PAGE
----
Pushing the Envelope: Match Day, Medicine’s Rite of Passage
By Sean Price Texas Medicine May 2019


On a chilly spring morning in downtown Houston, the atmosphere was both celebratory and tense. On March 15, more than 200 medical school seniors, as well as their friends and family, gathered outdoors in Webber Plaza behind the McGovern Medical School at UTHealth in Houston. The students were about to learn where they’d be doing their residency training.

Class president Alexander Wetzig (above, left) reminded fellow students to not let the residency they match to affect their sense of self-worth.

“What matters is that you have been chosen against thousands of spectacular applicants around the globe … as worthy of the privilege to care for the health of a human being,” he said.

Barbara Stoll, MD, (above, right) dean of the McGovern Medical School, said she believes Match Day rivals graduation in importance for students.

“It’s sort of the Academy Awards of medical school,” she said.

Nationally, the 2019 Main Residency Match was the largest in history. (See “National Match Day Results,” page 45.)

Most McGovern students – 54 percent – are staying in state for their training, according to the school. That benefits Texas since physicians usually start their practice near the site of their residency. Texas has led the country in population growth since 2000 and has a chronic shortage of physicians, according to the Texas Department of State Health Services.

The Texas Medical Association has spearheaded efforts to expand the state’s residency programs. Physician-trainees in Texas have grown by 23 percent over the past decade to 7,953, and the number of programs increased by 29 percent, according to data compiled by TMA. That is faster than the national growth rate of 21 percent for the number of residents and 26 percent for the number of programs. Further, TMA has backed legislation that has created more than 237 residency slots since 2014 to help keep Texas medical school graduates in Texas.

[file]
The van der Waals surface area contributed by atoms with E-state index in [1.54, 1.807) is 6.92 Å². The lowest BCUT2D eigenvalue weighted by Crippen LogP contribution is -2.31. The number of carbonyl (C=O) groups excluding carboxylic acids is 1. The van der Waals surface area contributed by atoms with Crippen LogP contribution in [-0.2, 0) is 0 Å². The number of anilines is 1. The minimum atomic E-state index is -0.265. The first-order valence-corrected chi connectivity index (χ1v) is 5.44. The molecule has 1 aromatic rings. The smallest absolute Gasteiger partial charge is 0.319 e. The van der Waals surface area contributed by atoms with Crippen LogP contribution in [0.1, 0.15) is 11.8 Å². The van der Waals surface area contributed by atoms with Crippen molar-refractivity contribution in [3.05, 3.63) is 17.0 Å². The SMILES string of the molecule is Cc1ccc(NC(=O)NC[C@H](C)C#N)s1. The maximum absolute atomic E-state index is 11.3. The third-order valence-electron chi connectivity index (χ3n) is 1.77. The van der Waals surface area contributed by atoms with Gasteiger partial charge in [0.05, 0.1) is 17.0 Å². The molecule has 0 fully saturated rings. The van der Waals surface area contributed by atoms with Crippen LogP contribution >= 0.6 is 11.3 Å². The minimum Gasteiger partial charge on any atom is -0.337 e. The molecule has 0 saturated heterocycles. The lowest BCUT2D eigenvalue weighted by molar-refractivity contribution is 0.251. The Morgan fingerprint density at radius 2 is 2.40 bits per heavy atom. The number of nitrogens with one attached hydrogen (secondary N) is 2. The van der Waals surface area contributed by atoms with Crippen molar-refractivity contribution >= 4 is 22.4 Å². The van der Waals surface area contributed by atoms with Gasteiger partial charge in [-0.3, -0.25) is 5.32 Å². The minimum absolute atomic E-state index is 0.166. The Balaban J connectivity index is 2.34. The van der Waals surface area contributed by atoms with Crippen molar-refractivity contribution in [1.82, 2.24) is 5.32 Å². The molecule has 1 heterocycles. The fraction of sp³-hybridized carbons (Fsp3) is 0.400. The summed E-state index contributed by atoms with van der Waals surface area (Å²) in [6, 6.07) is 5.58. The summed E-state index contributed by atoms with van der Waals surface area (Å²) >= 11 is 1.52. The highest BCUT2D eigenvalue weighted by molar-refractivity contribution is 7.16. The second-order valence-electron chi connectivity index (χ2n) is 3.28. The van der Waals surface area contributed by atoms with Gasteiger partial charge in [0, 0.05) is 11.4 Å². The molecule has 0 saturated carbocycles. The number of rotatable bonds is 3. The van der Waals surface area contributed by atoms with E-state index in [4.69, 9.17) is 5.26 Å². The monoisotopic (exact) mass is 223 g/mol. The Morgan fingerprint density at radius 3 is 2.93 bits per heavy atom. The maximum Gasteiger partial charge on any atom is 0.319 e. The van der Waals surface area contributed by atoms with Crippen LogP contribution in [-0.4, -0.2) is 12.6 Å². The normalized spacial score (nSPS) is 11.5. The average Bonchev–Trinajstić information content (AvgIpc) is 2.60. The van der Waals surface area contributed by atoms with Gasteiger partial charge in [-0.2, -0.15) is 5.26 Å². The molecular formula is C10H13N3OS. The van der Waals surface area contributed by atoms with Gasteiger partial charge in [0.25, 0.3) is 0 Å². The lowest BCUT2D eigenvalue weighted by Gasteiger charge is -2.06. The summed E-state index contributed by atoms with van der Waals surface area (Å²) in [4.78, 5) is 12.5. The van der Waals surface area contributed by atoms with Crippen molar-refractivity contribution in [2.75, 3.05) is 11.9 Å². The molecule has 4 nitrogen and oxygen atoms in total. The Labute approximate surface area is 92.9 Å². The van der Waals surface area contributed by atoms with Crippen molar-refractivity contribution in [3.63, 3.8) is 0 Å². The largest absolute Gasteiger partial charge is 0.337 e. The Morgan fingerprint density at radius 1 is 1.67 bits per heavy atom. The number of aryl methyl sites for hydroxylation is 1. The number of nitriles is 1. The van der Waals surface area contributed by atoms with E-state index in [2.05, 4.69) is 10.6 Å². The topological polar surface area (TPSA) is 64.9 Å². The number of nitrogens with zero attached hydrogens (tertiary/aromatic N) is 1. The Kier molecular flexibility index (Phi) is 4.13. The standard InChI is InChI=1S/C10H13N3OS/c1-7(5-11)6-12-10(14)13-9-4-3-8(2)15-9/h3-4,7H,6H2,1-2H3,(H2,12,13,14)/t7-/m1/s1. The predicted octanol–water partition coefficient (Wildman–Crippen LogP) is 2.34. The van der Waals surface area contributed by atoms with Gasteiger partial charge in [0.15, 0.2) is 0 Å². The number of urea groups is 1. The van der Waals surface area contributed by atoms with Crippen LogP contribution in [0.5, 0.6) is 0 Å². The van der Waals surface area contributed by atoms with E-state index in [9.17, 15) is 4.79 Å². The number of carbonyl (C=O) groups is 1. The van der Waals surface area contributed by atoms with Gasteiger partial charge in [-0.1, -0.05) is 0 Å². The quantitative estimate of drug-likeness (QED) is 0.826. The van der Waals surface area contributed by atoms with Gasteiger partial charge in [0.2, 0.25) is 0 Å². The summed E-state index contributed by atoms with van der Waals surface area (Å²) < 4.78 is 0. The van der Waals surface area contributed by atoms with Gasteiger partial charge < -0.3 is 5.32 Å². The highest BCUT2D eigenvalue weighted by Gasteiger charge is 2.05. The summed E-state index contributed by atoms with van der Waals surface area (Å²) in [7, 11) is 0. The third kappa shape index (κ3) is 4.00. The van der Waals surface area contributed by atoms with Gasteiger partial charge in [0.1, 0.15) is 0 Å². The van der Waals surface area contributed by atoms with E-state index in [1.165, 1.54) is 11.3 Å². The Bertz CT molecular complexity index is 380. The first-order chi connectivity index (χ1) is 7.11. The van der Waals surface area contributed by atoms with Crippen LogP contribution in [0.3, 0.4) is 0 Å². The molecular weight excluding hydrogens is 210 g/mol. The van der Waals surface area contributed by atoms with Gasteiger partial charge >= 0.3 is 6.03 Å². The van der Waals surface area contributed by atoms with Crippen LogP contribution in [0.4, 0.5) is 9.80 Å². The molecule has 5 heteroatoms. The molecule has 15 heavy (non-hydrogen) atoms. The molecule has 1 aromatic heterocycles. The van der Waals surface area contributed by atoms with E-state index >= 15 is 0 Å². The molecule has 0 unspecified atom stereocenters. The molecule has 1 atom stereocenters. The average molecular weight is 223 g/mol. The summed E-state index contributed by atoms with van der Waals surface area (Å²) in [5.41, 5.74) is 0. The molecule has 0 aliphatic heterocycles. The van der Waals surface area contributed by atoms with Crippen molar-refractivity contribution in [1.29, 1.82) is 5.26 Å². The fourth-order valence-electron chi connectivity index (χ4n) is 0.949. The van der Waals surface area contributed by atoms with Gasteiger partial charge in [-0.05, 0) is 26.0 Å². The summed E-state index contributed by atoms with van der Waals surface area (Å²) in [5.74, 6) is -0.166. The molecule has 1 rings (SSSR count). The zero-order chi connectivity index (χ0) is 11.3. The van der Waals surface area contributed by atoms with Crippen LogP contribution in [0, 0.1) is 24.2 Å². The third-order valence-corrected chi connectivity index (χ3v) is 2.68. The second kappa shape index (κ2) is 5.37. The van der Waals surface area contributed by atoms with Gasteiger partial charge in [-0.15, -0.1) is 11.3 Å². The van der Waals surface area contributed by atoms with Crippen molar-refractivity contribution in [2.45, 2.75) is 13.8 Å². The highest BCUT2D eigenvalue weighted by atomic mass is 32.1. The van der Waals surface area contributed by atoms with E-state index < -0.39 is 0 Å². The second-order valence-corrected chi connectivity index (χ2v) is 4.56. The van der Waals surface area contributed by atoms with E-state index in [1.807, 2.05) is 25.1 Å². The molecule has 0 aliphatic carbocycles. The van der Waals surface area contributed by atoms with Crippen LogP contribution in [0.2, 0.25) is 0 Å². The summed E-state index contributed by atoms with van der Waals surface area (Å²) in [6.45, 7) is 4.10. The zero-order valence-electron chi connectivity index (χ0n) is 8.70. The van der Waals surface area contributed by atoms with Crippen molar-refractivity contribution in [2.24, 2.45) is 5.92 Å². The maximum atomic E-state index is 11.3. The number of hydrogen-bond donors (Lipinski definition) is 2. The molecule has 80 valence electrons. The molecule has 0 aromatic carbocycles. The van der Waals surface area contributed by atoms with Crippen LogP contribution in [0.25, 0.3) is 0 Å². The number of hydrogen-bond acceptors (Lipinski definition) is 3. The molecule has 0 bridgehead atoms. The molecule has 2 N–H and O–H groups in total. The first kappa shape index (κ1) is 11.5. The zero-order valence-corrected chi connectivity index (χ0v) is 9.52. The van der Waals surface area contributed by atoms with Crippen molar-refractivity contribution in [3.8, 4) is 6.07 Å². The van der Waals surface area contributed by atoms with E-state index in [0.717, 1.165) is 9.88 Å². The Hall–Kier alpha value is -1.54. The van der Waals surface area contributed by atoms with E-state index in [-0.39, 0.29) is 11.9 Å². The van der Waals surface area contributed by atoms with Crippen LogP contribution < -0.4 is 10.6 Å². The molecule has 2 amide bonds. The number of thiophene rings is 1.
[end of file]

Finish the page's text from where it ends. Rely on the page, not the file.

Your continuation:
TMA has worked closely with lawmakers and state leaders to expand graduate medical education in Texas with a goal of having 1.1 entry-level residency slots for every one graduating medical student. The state reached that goal in 2018, but the opening of new medical schools and increasing class sizes in existing schools makes this an ongoing struggle.


Hundreds of friends and family came out to support future physicians graduating from the McGovern Medical School at UT Health in Houston. After some speeches and a song by the class a cappella group, the real business of the day began. As each of the 240 students were called out at random, they came up to a table to receive their sealed, cream-colored envelopes that told them where they'll be doing their residency training. Students waited until everyone had one, and then all opened the envelopes at once.


Awaiting their turn, students laughed and joked and cheered for friends as each random name was called. But there was also underlying tension. “Here we go,” one student muttered in relief when his name finally came up. McGovern Medical School followed the long tradition of having each student put a dollar in a pot to be won by the last person called. The entire crowd burst into cheers as Charlie Wan, who matched to anesthesiology at New York University, finally got the last envelope. 

Of the specialty choices among McGovern students, internal medicine was first with 34 positions, and pediatrics was second with 26. Those numbers reflect nationwide Match data.